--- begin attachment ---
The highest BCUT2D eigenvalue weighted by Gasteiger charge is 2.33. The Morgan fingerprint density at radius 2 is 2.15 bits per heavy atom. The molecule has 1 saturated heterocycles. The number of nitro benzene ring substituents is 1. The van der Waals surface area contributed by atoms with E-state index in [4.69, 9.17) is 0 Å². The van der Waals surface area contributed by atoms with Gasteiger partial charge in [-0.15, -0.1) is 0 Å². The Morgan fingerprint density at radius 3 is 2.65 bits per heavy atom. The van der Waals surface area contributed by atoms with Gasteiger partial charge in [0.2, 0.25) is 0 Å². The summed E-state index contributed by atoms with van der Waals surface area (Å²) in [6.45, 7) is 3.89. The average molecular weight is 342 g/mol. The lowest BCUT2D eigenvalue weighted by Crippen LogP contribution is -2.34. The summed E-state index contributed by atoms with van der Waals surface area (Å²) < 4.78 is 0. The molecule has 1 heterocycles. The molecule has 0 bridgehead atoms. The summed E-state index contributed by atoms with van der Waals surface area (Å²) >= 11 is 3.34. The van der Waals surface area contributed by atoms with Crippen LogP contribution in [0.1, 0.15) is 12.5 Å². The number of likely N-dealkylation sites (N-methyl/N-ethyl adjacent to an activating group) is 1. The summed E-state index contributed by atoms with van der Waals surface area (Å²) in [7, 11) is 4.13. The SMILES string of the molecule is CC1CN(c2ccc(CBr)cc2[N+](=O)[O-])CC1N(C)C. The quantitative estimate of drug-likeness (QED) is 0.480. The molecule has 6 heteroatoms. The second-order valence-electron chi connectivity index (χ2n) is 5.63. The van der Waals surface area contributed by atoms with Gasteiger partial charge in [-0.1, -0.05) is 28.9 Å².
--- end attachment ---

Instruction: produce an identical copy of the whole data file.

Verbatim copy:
The highest BCUT2D eigenvalue weighted by Gasteiger charge is 2.33. The Morgan fingerprint density at radius 2 is 2.15 bits per heavy atom. The molecule has 1 saturated heterocycles. The number of nitro benzene ring substituents is 1. The van der Waals surface area contributed by atoms with E-state index in [4.69, 9.17) is 0 Å². The van der Waals surface area contributed by atoms with Gasteiger partial charge in [-0.15, -0.1) is 0 Å². The Morgan fingerprint density at radius 3 is 2.65 bits per heavy atom. The van der Waals surface area contributed by atoms with Gasteiger partial charge in [0.2, 0.25) is 0 Å². The summed E-state index contributed by atoms with van der Waals surface area (Å²) in [6.45, 7) is 3.89. The average molecular weight is 342 g/mol. The lowest BCUT2D eigenvalue weighted by Crippen LogP contribution is -2.34. The summed E-state index contributed by atoms with van der Waals surface area (Å²) < 4.78 is 0. The molecule has 1 heterocycles. The molecule has 0 bridgehead atoms. The summed E-state index contributed by atoms with van der Waals surface area (Å²) >= 11 is 3.34. The van der Waals surface area contributed by atoms with Crippen LogP contribution in [0.1, 0.15) is 12.5 Å². The number of likely N-dealkylation sites (N-methyl/N-ethyl adjacent to an activating group) is 1. The summed E-state index contributed by atoms with van der Waals surface area (Å²) in [7, 11) is 4.13. The SMILES string of the molecule is CC1CN(c2ccc(CBr)cc2[N+](=O)[O-])CC1N(C)C. The quantitative estimate of drug-likeness (QED) is 0.480. The molecule has 6 heteroatoms. The second-order valence-electron chi connectivity index (χ2n) is 5.63. The van der Waals surface area contributed by atoms with Gasteiger partial charge in [-0.1, -0.05) is 28.9 Å².